Mercedes-Benz commissioned the present study in order to investigate the magnitude and nature of the road risk of young car passengers in the Netherlands, and to assess the effects of the RoadSense programme on their behavioural intentions and opinions. Using questionnaires, a before and after study without a control group, was carried out among 317 participants in the programme. These questionnaires were administered just before and immediately after participants had attended RoadSense. The results showed a significant number of young passengers to be exposed to dangerous driving, mostly speeding. Young males engaged more frequently in dangerous behaviour and also held more risky opinions than girls did. Also, youngsters who had been passengers with a drunk driver, expressed more risky opinions. After having completed the RoadSense course, participants had improved their behavioural intentions and opinions. The programme did not have an 'extra' effect on the high-risk groups, such as young males. However, such an extra effect was present in the group who had been riding with a drunk driver. The implications of the findings for programme development were discussed, whereby the limitations of the present study were taken into account. It was recommended to strengthen the programme's impact on high-risk groups, especially on young male passengers, to explore the theme of peer pressure, and to involve parents. To assess the effects on safety, an evaluation is required of the long-term effects of the programme on actual behaviour. Such an evaluation should not solely include a pre- and post-test but also include a control group.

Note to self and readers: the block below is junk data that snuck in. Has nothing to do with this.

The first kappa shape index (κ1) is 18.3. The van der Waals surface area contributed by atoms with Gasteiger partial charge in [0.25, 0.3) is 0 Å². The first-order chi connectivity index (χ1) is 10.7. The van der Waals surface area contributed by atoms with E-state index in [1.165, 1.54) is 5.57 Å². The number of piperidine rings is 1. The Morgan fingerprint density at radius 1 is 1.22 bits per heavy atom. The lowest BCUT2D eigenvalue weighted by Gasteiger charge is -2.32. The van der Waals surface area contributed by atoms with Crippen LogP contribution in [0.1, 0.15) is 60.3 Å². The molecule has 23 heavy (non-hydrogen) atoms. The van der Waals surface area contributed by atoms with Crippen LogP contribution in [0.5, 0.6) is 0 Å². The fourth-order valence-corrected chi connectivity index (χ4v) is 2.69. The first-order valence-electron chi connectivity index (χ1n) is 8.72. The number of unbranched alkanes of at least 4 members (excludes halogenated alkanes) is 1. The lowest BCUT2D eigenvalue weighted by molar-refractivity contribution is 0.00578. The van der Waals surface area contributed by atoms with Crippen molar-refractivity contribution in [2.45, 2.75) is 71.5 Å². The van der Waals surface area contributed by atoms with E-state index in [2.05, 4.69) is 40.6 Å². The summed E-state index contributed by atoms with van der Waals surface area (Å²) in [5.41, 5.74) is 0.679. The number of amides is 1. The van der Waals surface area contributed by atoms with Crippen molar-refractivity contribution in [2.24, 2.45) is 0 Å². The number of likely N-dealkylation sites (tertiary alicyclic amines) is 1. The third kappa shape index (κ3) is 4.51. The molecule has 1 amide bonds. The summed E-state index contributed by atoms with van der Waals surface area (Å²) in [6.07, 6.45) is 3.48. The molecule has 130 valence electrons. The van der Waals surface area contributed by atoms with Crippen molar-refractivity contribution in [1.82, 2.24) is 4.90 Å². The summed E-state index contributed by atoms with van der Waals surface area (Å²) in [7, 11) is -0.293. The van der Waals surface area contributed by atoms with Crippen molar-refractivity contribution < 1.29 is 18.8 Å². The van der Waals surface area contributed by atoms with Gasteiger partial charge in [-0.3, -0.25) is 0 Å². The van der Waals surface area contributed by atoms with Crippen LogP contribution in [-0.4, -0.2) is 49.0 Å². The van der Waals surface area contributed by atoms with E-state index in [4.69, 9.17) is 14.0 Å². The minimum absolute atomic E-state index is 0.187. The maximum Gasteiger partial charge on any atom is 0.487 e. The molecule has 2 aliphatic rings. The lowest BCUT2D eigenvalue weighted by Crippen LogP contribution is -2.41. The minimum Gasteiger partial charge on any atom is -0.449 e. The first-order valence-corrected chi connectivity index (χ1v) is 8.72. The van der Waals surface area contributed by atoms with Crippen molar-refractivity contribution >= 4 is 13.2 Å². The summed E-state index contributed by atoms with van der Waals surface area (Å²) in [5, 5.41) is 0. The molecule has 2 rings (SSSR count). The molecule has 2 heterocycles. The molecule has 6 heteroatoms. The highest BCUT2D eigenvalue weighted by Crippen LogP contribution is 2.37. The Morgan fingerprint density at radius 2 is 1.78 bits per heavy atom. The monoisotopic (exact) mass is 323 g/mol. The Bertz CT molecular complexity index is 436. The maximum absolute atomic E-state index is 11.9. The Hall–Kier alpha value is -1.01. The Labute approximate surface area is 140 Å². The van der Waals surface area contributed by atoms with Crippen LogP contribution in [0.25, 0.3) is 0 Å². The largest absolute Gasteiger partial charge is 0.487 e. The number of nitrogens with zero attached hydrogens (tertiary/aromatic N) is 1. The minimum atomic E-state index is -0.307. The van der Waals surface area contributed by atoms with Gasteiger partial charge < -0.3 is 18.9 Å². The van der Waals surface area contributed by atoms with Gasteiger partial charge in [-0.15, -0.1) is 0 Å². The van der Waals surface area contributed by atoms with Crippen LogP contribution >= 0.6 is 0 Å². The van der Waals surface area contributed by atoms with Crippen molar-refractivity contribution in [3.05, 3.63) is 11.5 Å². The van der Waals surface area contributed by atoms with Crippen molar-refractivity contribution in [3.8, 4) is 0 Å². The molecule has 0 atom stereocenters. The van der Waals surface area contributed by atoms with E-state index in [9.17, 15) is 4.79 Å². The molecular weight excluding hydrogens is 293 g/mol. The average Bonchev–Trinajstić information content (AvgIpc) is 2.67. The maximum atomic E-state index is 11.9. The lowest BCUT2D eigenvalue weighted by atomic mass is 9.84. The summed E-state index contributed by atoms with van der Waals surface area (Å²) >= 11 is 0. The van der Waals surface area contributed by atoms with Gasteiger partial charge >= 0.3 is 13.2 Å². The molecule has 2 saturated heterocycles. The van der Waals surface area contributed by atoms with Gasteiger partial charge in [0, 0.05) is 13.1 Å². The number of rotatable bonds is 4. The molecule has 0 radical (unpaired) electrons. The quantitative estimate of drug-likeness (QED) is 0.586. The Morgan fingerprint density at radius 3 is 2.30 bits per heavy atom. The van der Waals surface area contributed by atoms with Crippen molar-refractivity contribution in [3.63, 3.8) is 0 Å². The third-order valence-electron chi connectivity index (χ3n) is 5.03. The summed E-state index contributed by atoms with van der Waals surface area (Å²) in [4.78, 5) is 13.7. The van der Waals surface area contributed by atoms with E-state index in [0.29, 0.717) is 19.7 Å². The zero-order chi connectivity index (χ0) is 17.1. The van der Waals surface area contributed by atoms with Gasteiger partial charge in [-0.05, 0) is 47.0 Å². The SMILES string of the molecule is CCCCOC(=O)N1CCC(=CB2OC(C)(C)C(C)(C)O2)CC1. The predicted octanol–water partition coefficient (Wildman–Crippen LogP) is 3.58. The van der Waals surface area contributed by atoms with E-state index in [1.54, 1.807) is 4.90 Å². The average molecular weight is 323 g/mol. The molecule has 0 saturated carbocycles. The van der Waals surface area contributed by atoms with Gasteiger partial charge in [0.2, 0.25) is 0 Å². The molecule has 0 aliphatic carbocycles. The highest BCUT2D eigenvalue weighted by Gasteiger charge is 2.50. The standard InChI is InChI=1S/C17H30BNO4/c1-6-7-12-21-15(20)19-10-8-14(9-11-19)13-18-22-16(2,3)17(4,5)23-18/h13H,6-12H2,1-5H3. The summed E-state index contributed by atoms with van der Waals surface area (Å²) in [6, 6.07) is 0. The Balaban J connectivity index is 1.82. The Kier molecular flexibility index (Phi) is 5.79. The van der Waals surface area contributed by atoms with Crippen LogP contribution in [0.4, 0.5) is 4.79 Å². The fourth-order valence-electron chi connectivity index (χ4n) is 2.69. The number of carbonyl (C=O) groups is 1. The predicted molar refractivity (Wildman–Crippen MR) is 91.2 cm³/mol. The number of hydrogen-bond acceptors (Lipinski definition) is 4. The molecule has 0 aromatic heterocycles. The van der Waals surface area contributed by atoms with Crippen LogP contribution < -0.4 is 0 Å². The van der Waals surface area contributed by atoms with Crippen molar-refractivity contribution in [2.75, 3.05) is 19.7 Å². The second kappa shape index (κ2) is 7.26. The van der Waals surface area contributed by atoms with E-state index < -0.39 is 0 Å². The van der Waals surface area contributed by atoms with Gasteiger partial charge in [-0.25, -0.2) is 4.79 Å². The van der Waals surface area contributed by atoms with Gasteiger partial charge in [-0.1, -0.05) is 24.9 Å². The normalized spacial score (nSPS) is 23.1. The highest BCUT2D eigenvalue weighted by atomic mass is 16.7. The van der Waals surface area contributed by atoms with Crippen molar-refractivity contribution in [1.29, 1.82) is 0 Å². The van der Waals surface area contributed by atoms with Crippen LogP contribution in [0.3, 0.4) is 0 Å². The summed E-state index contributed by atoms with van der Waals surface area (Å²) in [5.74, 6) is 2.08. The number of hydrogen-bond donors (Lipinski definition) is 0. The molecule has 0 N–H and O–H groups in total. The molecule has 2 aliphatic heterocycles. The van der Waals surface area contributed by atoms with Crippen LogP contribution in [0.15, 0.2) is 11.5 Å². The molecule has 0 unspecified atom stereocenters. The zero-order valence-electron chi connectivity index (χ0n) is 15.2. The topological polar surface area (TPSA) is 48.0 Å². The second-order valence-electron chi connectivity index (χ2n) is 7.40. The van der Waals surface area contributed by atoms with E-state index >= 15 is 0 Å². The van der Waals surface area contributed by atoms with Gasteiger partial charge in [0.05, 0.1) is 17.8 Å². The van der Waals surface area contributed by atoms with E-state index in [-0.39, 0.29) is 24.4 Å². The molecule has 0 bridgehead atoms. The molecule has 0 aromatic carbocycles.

RoadSense: a success?
Effects on behavioural intention and opinions
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